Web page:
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Destiny v. Desire.

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Lauren Hoff IB World Literature 2 Dr. Killduff September 13, 2004 Destiny v. Desire Laura Esquivel believed that although everyone is born into a certain destiny, many people fight that destiny for their desires. In her book, Like Water for Chocolate, this is exactly what the main character goes through. Tita, the main character, is told by her mother that she can never marry, since she is the youngest child, even though the love of her life, Pedro, has asked for her hand in marriage. This sets off a chain of affects within Tita, as she has many ways of fighting her destiny. She puts her emotions through food, causing reactions in everyone that eats her meals. She also practices flat out rebellion with her mother, getting so frustrated her mother tries to send her an asylum. Along with her rebellion, she carried on a relationship with Pedro, even while he was married to her sister, Rosaura. All three of these examples are ways that Tita fights her destiny for her desire of being with Pedro. ...read more.


Since Tita can not marry Pedro, he marries her sister Rosaura, to be closer to Tita. In this case, not only is Tita fighting her own destiny, but her love is also helping her fight it. He is putting himself closer to her, making her desire even stronger than is has been previously. Once again, Mama Elena holds onto her tradition, by "not letting her out of her sight for a single instant" (pg.79) to make sure her and Pedro do not try to kindle their love affair. To fight this tradition, Tita uses two forms of rebellion, the first being with her food, which she used early on in the story. Tita was taught by the cook Chencha, at a very young age the culinary arts. Tita's cooking often has an effect on people, to the point that when they eat her meals, they felt the same emotions that Tita had while cooking the meal. Her cooking is a way of acting out against the tradition because the emotions brought on that are "cooked" into her foods often times are caused by her love and passion for Pedro or her bitterness towards her mother for not letting her be with Pedro. ...read more.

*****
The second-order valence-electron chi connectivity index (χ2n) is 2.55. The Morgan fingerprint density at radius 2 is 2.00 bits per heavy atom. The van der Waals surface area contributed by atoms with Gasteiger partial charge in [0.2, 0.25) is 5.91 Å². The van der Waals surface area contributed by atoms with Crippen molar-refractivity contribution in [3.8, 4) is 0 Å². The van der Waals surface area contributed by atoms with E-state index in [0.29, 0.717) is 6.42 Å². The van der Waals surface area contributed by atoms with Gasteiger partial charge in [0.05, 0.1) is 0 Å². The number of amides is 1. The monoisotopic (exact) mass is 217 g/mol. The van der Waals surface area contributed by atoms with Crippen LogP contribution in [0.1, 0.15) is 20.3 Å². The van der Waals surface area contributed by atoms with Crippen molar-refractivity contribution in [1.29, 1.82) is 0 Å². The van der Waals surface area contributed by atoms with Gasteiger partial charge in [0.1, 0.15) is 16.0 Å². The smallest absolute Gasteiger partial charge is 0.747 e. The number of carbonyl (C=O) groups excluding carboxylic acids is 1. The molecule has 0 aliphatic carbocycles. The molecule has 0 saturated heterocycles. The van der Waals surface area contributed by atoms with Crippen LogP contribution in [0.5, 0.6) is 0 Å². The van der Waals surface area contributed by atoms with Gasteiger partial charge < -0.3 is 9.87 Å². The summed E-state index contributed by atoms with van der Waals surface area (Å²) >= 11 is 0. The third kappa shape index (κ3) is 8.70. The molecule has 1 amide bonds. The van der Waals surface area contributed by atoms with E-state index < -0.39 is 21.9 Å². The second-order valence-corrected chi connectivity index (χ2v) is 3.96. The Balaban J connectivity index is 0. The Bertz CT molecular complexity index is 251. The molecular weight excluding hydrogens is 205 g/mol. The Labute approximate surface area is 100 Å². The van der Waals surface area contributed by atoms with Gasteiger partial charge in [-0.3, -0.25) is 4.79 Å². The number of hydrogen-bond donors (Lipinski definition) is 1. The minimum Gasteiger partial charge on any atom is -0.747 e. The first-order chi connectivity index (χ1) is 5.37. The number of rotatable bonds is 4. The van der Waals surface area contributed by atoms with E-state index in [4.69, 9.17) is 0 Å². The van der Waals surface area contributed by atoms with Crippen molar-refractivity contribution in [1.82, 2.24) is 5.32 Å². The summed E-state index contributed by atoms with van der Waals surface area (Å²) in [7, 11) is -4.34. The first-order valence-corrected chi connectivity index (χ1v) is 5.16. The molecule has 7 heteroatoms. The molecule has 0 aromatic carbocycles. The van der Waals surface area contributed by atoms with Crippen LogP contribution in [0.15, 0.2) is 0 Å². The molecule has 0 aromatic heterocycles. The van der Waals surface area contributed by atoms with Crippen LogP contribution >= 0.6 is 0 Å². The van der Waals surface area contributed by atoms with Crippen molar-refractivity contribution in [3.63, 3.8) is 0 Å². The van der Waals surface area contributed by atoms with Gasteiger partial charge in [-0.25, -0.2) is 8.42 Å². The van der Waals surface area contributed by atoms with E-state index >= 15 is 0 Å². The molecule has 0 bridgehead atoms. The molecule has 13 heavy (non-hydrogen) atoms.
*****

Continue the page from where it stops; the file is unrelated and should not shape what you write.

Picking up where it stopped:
Tita has never before fought against her mother, or her destiny. It's almost as if she is confused and not sure what to do now that she has somewhat of freedom. Mama Elena tries to place her in an asylum, but instead Tita goes to Dr. John Brown's house. When Tita returns from Dr. Browns to take care of her mother, it is her old subconscious way of fighting her destiny that eventually causes Mama Elena's death. Mama Elena will not eat the soup Tita makes her "because it is nasty and bitter..." (pg.130). Mama Elena thinks it is poisoned and will not eat it. Although in truth subconsciously Tita is making the soup bitter since this is the way she feels towards her mother, just as she had made the weeding cake. Since she will not eat, Mama Elena eventually dies. Through this journey of hardship, Tita eventually wins her desire, Pedro, over her destiny and "Never again would they be apart" (pg.245) Laura Esquivel has always been interested in the "relationship between outer reality and inner desire", and in this novel she explores this relationship to the fullest extent. Tita's long journey turns out victorious in the end, just as Esquivel believes it is the only way to find your true self. ...read more.

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